|Course Dates||Length||Meeting Times||Status||Format||Instructor(s)||CRN|
|July 19, 2021 - August 11, 20217/19 - 8/11||3 Weeks||Online||Open||Online||Katherine Berry||11845|
Genetics has come a long way since the time of Mendel. This course will provide a broad overview of modern molecular genetics, including recent advances in the field. We will explore both Mendelian and non-Mendelian biological systems, and discuss the ways in which genetic systems can defy the "Central Dogma" of molecular biology (genes encode RNAs encode proteins). This course will emphasize both fundamental concepts and cutting-edge topics in genetics.
We will explore the different types of mutations, how they interact, and how they can be used for biomedical research. We will discuss how genes are turned on and off and spliced into alternative forms. We will discuss epigenetics, which can heritably alter gene expression without changing DNA sequence. We will learn about transposons, viruses, and their impact on the genome - as well as their hosts’ defenses and the usefulness of these defenses in research. Finally, we will look at therapeutics for disease and societal issues related to genetics. This asynchronous online course will consist of daily lectures, readings, short problem sets, and online discussions. Students will post questions about the material (something they were curious about or didn't understand) and respond to each other’s questions. The instructor will also answer questions and hold online office hours, which will enable students to discuss the material with the instructor. Additionally, students will complete a final project, which will be a written essay on a genetics topic of their choosing, with the instructor’s guidance. This topic could be a genetics story in the news, a particular disease of interest, an aspect of biotechnology, or a genetics topic with ethical implications.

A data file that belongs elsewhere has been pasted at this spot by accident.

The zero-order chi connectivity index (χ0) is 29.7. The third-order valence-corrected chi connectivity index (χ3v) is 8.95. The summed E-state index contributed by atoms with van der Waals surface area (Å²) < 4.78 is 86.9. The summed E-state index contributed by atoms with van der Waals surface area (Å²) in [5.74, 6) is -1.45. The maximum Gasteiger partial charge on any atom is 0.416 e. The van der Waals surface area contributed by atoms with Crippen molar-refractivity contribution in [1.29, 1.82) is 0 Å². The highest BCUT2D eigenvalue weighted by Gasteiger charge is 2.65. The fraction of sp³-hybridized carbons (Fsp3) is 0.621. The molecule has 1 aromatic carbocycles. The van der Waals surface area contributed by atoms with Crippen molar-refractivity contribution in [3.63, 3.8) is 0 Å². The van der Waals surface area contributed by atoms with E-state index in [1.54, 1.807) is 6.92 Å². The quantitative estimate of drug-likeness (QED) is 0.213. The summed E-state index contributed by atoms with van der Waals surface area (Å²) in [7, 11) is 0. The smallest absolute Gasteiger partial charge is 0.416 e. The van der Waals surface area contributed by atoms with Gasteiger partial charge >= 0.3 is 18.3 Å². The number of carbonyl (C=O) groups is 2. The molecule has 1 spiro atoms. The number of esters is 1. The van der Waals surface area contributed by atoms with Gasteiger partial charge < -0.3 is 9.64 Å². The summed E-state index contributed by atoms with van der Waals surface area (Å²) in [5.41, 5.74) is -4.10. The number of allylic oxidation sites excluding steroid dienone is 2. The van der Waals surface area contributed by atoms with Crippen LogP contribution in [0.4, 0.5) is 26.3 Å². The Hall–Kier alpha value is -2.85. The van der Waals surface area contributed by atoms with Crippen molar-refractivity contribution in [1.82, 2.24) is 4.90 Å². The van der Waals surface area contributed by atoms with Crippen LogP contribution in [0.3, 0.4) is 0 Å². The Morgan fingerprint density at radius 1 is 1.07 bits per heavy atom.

As a result of completing this course, students will:
1) Gain a broad overview of genetics, both Mendelian and non-Mendelian
2) Be familiar with the structure of genes, mRNAs, proteins, and genomes
3) Think about biological problems at multiple levels simultaneously
4) Appreciate biological variability, including normal variation, mutations, and disease states
5) Understand the connections genetics has with genome evolution, disease, and biotechnology
6) Appreciate the explosion in genetic knowledge and novel techniques in recent decades
7) Read popular science articles critically, noting missing information and judging credibility
8) Understand the scientific basis of societal issues related to genetics.
Prerequisites: Prerequisites: Completion of a high school biology course is required.